The aim of the Employees as a strategic resource project is to deepen understanding and find solutions for implementing sustainable reforms, successfully managing change and human resources, enhancing proactivity and adaptive behaviors among municipal workers, and promoting social and organizational job resources. The project also provides information on practical means for municipal reform and promoting the culture of experimentation. The project’s scientific novelty lies in the way in which it brings together two lines of research; HR management practices on the one hand, and proactive work behaviors and work engagement on the other.
The project is a consortium that consists of two sub-projects: the Human resources management project conducted by the University of Vaasa, and the Transformed, engaged and successful project conducted by the Finnish Institute of Occupational Health.
The Human resources management project collected both quantitative and qualitative data from, for example, municipal leaders, HR management, heads of department, and personnel representatives. Its aim was to obtain an overall picture of the strategic nature and current state of HRM at the level of HR practices in the municipalities, as well as information on how the HR practices can support employees’ strengths and the new skills required by the municipal organizations’ transformed structures.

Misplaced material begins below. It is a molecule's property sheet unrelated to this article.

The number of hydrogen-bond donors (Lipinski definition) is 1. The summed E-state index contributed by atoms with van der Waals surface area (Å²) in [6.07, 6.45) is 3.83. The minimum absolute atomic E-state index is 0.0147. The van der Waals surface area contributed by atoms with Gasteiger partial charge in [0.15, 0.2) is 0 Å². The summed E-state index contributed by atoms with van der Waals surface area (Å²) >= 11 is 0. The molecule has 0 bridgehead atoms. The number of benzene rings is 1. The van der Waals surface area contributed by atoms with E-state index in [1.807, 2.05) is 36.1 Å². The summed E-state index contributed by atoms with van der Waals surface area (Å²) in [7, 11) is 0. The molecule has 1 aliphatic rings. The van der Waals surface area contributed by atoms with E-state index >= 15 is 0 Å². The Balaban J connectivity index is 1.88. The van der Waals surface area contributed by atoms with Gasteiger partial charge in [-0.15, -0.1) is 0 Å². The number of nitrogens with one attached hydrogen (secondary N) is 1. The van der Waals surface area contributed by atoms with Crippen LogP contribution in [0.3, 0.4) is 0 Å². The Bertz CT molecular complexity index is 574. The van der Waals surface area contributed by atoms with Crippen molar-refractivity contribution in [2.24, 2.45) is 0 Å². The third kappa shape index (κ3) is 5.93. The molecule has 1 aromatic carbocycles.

The Transformed, engaged and successful project collected quantitative data from municipal sector employees. Employees responded to the electronic questionnaire twice. In 2016, altogether 10 920 employees participated in the study and 18 months later, of the 4 302 participants who had indicated a wish to participate in the longitudinal study, 2453 responded. The aim was to obtain an overall picture of the level and changes in employees’ work-related well-being (work engagement, burnout, job boredom), the job characteristics that are expected to influence well-being (e.g., role conflict, workload, servant leadership, social capital, justice, empowering HRM practices), and the proactive work behaviors (adaptive performance, job crafting) that enable employees to balance their job characteristics and thus improve their well-being.
These two types of datasets (HRM and employees’ perceptions) are also linked by the level of the municipal. Therefore, together, the Human resources management and Transformed, engaged and successful projects provide information on how HR practices may enhance employee well-being during changes resulting from law reforms.
The main findings of the projects are published in six research reports. In addition, scientific research papers in English are under preparation.
The Finnish Work Environment Fund, the Association of Finnish Local and Regional Authorities, Keva, and Finnish Institute of Occupational Health.
Riitta Viitala, Professor, School of Management, Human Resource Management, University of Vaasa.
Anu Hakonen, University lecturer, School of Management, Human Resource Management, University of Vaasa